5 Rules to help you declutter your life
I don’t know about you, but spending so much time stuck inside during the pandemic made me come to value every inch of available space in my small SF Bay Area apartment. To this end, my apartment has undergone several drastic transformations to clear space (and then again to clear more space) to work from home and still feel like I have a home that is not just an office.
One way to make more space for our home lives is to get rid of things we no longer use. Seems simple in theory, but in practice, there are a number of psychological mechanisms that make it difficult for us to make good decisions about what to keep and what to get rid of.
In this article, I will explain some of those concepts from psychology and behavioral economics and describe some rules you can use to overcome them.
When you want to clean up and get rid of things you no longer use, there are two big related psychological principles working against you: Loss Aversion and the Sunk Cost Fallacy.
Loss aversion is a psychological principle that refers to the tendency of people to prefer avoiding losses over acquiring equivalent gains. In the context of decluttering, loss aversion can make it difficult to get rid of items because people may feel like they’re losing something when they part with them. Even if the item is no longer needed, people may be reluctant to get rid of it because they feel like they’re losing the value of the item.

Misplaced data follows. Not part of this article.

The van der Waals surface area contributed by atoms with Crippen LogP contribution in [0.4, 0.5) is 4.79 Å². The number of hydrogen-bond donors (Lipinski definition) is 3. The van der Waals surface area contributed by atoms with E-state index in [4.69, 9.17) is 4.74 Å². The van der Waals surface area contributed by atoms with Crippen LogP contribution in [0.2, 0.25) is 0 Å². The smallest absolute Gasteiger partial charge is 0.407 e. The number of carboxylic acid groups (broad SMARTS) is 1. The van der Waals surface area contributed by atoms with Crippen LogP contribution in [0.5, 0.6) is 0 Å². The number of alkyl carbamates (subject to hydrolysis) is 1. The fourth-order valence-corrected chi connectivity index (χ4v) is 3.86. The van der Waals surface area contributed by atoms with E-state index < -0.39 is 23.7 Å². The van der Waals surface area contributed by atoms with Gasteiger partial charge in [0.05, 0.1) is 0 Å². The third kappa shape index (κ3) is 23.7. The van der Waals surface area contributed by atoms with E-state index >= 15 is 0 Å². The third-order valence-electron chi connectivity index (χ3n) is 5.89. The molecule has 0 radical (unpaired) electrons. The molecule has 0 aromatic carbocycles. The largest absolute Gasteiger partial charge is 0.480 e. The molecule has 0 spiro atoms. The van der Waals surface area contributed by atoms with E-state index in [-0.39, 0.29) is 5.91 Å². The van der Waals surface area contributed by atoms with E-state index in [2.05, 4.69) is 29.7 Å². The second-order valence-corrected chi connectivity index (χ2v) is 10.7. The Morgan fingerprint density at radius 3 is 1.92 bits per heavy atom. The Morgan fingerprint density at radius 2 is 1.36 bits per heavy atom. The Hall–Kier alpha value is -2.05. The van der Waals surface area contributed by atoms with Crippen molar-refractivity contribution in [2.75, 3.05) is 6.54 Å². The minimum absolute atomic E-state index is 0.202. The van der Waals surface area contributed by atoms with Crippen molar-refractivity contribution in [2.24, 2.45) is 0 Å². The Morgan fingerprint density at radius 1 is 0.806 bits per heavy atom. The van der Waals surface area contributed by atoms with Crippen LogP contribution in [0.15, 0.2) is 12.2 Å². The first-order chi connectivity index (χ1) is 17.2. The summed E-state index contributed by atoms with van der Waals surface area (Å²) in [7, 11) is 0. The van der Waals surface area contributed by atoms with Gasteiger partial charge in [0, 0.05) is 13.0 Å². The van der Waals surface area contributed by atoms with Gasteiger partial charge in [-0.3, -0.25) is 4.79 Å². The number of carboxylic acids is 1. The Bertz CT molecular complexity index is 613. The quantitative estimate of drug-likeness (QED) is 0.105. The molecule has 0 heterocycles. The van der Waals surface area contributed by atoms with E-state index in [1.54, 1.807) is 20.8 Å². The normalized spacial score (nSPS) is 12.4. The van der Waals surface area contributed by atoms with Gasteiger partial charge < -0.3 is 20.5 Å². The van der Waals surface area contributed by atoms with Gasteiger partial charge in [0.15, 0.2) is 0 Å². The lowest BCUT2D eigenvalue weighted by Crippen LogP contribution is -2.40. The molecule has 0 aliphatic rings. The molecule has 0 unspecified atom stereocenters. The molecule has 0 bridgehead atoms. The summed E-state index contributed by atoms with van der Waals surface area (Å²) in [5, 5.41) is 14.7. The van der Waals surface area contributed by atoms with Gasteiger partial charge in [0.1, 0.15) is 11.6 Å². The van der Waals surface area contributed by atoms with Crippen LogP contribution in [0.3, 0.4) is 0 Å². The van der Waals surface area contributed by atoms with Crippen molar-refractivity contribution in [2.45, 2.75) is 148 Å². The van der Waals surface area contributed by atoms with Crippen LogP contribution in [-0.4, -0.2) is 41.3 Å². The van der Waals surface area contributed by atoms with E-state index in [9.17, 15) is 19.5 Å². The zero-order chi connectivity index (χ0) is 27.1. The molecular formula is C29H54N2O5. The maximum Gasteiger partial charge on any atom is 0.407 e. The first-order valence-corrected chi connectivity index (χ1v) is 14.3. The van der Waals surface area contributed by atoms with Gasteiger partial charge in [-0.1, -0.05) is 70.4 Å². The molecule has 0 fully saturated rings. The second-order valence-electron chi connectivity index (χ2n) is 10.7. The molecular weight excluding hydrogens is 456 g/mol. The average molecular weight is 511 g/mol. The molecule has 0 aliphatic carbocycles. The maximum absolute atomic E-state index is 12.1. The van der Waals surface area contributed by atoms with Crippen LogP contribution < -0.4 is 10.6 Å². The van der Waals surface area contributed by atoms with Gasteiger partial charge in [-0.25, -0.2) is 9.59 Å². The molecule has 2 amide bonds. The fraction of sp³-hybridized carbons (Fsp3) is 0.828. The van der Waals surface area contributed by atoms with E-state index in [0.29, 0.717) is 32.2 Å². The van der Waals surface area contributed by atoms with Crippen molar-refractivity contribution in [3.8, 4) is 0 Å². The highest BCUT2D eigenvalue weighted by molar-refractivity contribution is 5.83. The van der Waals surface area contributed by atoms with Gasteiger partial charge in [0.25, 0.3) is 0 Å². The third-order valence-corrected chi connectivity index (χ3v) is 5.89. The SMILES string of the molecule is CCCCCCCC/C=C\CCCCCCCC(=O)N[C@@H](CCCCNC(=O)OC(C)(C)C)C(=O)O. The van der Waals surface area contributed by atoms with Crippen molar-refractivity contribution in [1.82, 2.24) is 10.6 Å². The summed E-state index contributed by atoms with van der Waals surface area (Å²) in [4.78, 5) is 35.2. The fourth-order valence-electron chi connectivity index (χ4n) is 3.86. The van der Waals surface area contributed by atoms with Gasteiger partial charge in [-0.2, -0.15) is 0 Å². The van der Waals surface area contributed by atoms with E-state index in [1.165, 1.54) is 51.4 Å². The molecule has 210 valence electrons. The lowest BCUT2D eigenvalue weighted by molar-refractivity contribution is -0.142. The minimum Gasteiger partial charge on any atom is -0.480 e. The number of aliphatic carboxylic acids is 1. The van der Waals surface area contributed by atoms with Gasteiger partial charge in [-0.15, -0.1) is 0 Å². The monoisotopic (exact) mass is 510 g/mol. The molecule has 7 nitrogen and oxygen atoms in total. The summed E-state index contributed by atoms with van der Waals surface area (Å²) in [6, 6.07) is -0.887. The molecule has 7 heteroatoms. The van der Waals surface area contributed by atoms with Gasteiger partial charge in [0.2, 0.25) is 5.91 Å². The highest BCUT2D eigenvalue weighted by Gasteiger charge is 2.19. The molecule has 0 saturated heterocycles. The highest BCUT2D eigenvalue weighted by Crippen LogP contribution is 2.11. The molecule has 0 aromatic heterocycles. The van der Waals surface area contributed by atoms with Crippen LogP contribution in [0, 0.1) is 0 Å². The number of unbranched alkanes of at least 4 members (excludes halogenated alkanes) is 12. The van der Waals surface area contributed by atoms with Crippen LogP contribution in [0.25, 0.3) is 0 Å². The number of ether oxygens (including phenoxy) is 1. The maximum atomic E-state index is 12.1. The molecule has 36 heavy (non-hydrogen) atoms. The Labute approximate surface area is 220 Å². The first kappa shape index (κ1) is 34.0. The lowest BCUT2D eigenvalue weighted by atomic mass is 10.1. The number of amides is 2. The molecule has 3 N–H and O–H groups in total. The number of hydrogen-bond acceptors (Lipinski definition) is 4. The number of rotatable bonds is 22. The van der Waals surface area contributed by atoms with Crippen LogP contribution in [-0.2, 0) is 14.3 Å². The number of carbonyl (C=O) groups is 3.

Sunk Cost Fallacy
The Sunk Cost Fallacy is another psychological principle that refers to the tendency of people to continue investing in something because of the resources (time, money, etc.) that they’ve already invested, even if it no longer makes sense to do so. In the context of decluttering, the sunk cost fallacy can make it difficult to get rid of items because people may feel like they’ve already invested too much in them to just throw them away.
For example, imagine that you bought an expensive dress for a wedding that has now been canceled due to the pandemic. Even though you no longer have any use for the dress, you may be…